Country of the living and the rotting dead
UNDER tropical rains and purple clouds, the fertile soil of these rolling hills of central Africa is slowly yielding up its darkest secret - the debris of Rwanda's genocide.
Tangled skeletons, skulls and leg bones poke from the brown earth before a group of forensic anthropologists in knee high rubber boots and masks. Skeletons are stacked one atop the other inside a mass grave half the size of a tennis court. Shreds of clothing, a shoe and a flower printed scarf adorn some of the bones.
As the rainy season's clouds build up in the morning and a veil of pearly mist obscures the blue green hills, the scientists return to the grave outside a Catholic church.
Their business is death. One problem they have is washing away the smell of decomposing flesh after spending the day rooting around amid the detritus of the slaughter of 1994.
The team is exhuming the mass grave - one of maybe 1,000 similar horrors - for a UN tribunal looking into the genocide of up to a million Tutsis and moderate Hutus by now ousted hardline Hutus.
"At times when I'm inside the grave, I feel the dead can hear us," says scientist Clea Koff. "I feel like telling the dead: Hold on, we're coming. We're coming to take you out."
The scientists conduct autopsies in a makeshift morgue and document the wounds suffered for a final report - a papers trail to the past which will help to put some genocide leaders in jail. "When we put the bones together, it's a person with a story to tell, no longer a jumble of bones," says David del Pino, an anthropologist from Chile.
"Our mission is to get the truth. But the work will never end. There are too many graves."
In villages dotting this sad country, rows of decomposing flesh lurk beneath the ground in hundreds of mass graves, making almost the entire country a necropolis.
"You can easily count up to 1,000 graves across Rwanda," says tribunal lawyer Luc Cote. "There are at least three or four mass graves in each of Rwanda's 147 communes."
In this town of the living and the decaying dead, in a neighbourhood beyond the rickety kiosks selling banana beer and the mud huts overlooking Lake Kivu, residents recently found yet another mass grave after grazing cows turned the soil. Aid workers and UN officials who have worked in Kibuye say they have found graves in their own back gardens.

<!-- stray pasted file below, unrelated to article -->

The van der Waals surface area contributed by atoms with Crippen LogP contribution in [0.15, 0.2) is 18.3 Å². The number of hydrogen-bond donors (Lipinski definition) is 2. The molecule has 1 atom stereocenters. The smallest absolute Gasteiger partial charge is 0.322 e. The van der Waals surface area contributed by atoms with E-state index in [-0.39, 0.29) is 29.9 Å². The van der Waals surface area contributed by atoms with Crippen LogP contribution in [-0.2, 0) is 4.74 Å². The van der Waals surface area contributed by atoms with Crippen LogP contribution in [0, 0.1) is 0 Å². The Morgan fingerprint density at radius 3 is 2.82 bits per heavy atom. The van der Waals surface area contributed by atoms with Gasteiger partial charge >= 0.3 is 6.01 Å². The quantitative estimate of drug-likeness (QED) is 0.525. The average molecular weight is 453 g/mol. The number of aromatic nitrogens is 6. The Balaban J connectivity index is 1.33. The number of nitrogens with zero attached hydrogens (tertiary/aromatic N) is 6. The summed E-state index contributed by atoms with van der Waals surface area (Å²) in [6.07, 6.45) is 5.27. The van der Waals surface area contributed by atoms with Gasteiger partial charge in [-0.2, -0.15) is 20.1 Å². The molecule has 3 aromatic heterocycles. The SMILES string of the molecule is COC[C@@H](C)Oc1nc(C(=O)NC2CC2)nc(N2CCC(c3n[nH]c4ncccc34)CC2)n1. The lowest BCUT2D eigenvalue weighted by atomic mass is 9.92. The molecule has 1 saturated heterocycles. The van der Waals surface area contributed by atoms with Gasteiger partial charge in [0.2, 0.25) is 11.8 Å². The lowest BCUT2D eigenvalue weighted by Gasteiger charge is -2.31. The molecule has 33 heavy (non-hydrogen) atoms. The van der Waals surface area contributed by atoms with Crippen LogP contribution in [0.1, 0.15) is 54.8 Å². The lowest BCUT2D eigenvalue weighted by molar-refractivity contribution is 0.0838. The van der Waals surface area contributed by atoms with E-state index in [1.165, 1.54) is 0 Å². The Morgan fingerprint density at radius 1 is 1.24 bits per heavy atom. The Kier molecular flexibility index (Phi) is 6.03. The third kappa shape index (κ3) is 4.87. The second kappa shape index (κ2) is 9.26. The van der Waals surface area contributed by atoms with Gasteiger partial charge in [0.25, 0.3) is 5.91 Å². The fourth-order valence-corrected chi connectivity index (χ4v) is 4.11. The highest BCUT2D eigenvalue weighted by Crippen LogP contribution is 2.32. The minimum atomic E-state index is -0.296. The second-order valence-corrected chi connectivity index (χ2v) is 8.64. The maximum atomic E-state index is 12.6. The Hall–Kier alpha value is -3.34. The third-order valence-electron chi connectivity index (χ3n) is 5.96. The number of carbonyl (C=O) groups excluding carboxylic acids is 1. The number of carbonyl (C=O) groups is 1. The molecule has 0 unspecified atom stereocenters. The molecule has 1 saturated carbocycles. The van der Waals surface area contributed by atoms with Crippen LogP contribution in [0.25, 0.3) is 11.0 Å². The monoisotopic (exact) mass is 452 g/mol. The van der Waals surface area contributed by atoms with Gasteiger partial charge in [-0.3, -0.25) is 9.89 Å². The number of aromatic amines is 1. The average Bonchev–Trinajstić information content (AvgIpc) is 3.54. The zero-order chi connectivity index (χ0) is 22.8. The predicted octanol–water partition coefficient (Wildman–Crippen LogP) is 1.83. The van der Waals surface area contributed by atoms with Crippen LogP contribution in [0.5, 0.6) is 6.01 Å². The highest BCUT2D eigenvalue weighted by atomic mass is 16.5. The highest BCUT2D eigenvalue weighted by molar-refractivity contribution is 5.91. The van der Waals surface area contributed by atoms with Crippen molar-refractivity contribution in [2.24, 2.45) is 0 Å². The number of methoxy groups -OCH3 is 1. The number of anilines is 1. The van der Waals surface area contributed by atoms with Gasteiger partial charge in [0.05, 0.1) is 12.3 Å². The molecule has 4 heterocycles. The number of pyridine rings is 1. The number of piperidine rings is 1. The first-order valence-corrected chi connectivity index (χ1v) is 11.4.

The task of exhuming the graves is overwhelming. Tutsis were almost entirely wiped out here. Some 4,500 victims are buried outside the church and another 8,000 in the stadium.
Witnesses say grenades were used to kill people who had taken shelter inside the church. Some of the remains have gunshot wounds, others were hacked by machetes.
The tribunal in December indicted eight people for the killings in Kibuye, but the question now is how to catch them ahead of trials expected to start this year. Many of the killers hate found refuge abroad.
Inside the stone church, sunlight through the small, broken windows gives an eerie glow to a jumble of human bones laid on aluminium examining tables. On one table are the remains of a five year old child, his skull cracked by a machete, his hip bone next to his thigh bone, its shape suggesting a sudden and explosive separation. Nearby are the remains of a mother a pelvic bone with a hole in it and finger bones, probably broken by a machete blow.
US pathologist Robert Kirschner says the scientists collected many skeletons from the surface around the church. "One hundred years from now, this evidence will live," he says, showing a man's hip bone hacked with a machete.
Forensic anthropologist William Hugland adds: "This is the largest exhumation in history. The whole country is a cemetery. We'd be blubbering masses here if we were driven by emotions."
THE three month genocide unleashed by extremist Hutu militias and soldiers backed by mobs - and even children - ended after Tutsi rebels swept to power in July 1994.
Nearly two years later, new graves are being discovered almost every week. Down a dirt track winding through banana plantations in the south, rows of blinding white skulls stare out from inside the Ntarama Catholic church where 5,000 people were killed.
A dazed old man on crutches, one of his feet amputated with a machete, stands outside with a crazed look in his swollen eyes. "All my family is in here," he whispers.
"Foreigners come to Rwanda and talk about reconciliation. We find this very offensive, really," says Rwanda's vice president and defence minister, Paul Kagame. "What would you do if you went home tomorrow and found all your family - your father, mother, brothers and sisters - slaughtered? How could you forget?"